Berenzweig Leonard is beginning the New Year with a summary of four important government contract legal decisions handed down in 2013. A previous blog article discussed the one-sided legal concept of “apparent authority” that applies to a government contractor but not to the government. Today we discuss another problem presented by “apparent authority”: how the management of a government contractor could be liable for kickbacks company employees receive.
Decision 2. Corporate Liability for Employee Kickbacks
Apparent authority can cost a contractor significant penalties under the Anti-Kickback Act (AKA)
. Regardless of whether a government contractor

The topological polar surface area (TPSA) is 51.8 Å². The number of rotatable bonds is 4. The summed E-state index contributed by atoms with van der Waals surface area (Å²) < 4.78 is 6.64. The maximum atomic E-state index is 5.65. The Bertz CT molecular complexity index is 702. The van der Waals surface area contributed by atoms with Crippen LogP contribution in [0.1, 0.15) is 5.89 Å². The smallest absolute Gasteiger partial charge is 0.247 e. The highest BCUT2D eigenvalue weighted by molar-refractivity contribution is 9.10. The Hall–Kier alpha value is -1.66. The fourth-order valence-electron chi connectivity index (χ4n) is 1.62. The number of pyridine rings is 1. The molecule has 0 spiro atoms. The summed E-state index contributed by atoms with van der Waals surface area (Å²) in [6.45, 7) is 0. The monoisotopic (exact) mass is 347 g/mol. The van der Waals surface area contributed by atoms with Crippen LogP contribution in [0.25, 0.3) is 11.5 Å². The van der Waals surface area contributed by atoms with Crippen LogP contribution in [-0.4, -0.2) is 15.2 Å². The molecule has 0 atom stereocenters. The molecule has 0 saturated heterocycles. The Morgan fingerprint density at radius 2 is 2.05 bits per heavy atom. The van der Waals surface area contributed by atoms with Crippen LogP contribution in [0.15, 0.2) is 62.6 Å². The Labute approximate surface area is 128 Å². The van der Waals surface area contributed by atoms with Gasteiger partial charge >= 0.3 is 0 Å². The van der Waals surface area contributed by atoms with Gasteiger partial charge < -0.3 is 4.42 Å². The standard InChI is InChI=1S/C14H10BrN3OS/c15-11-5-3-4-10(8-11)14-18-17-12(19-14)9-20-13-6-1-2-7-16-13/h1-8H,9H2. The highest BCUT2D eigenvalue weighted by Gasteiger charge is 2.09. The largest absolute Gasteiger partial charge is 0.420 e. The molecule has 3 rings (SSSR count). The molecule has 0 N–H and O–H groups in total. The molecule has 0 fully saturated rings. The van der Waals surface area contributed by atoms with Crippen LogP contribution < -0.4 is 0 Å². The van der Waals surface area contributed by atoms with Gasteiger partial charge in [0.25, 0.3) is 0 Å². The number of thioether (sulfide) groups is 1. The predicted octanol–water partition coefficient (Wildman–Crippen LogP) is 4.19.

knew that its employees were violating the AKA), the company may be civilly liable – for each occurrence, double damages plus $11,000 – for kickbacks its employees received. Alternatively, regardless of what a government contractor knew, the contractor may be liable for the actual amount of the kickback. An appeals court held that the company could be liable for “double damages plus $11,000” for its employees’ violations of the AKA based on “apparent authority
f, later in the litigation, the government proved that the kickback-accepting employees had the apparent authority
to implicate their employer. United States ex rel., David Vavra v. Kellogg Brown and Root
, U.S. Court of Appeals for the Fifth Circuit No. 12-40447, July 19, 2013.
Terry O’Connor is the Director of Government Contracts with Berenzweig Leonard, LLP, a DC regional business law firm. He can be reached at [email protected].